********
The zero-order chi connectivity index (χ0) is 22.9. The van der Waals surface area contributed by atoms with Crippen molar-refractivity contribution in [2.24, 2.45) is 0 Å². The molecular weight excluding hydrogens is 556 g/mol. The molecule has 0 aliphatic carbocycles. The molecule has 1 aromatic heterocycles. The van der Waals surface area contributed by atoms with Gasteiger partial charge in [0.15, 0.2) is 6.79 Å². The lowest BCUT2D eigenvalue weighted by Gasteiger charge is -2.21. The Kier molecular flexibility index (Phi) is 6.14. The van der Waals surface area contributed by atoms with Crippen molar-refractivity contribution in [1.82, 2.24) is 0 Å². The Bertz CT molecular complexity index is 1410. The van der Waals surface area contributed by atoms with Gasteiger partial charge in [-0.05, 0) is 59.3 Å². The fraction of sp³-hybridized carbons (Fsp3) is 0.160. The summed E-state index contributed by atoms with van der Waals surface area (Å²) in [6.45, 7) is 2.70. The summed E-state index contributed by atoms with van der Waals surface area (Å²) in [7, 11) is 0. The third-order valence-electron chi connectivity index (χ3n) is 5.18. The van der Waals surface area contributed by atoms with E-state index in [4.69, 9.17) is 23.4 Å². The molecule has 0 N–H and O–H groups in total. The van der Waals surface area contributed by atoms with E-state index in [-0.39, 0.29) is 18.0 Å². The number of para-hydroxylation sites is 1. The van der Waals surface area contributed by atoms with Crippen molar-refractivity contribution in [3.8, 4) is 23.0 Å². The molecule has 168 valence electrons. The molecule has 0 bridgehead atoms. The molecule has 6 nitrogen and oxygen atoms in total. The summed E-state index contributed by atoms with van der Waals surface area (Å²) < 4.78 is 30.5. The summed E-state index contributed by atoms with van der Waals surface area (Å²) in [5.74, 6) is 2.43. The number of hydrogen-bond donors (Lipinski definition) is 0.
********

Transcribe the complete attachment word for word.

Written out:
The zero-order chi connectivity index (χ0) is 22.9. The van der Waals surface area contributed by atoms with Crippen molar-refractivity contribution in [2.24, 2.45) is 0 Å². The molecular weight excluding hydrogens is 556 g/mol. The molecule has 0 aliphatic carbocycles. The molecule has 1 aromatic heterocycles. The van der Waals surface area contributed by atoms with Gasteiger partial charge in [0.15, 0.2) is 6.79 Å². The lowest BCUT2D eigenvalue weighted by Gasteiger charge is -2.21. The Kier molecular flexibility index (Phi) is 6.14. The van der Waals surface area contributed by atoms with Crippen molar-refractivity contribution in [1.82, 2.24) is 0 Å². The Bertz CT molecular complexity index is 1410. The van der Waals surface area contributed by atoms with Gasteiger partial charge in [-0.05, 0) is 59.3 Å². The fraction of sp³-hybridized carbons (Fsp3) is 0.160. The summed E-state index contributed by atoms with van der Waals surface area (Å²) in [6.45, 7) is 2.70. The summed E-state index contributed by atoms with van der Waals surface area (Å²) in [7, 11) is 0. The third-order valence-electron chi connectivity index (χ3n) is 5.18. The van der Waals surface area contributed by atoms with E-state index in [4.69, 9.17) is 23.4 Å². The molecule has 0 N–H and O–H groups in total. The van der Waals surface area contributed by atoms with E-state index in [-0.39, 0.29) is 18.0 Å². The number of para-hydroxylation sites is 1. The van der Waals surface area contributed by atoms with Crippen molar-refractivity contribution in [3.8, 4) is 23.0 Å². The molecule has 168 valence electrons. The molecule has 0 bridgehead atoms. The molecule has 6 nitrogen and oxygen atoms in total. The summed E-state index contributed by atoms with van der Waals surface area (Å²) < 4.78 is 30.5. The summed E-state index contributed by atoms with van der Waals surface area (Å²) in [5.74, 6) is 2.43. The number of hydrogen-bond donors (Lipinski definition) is 0.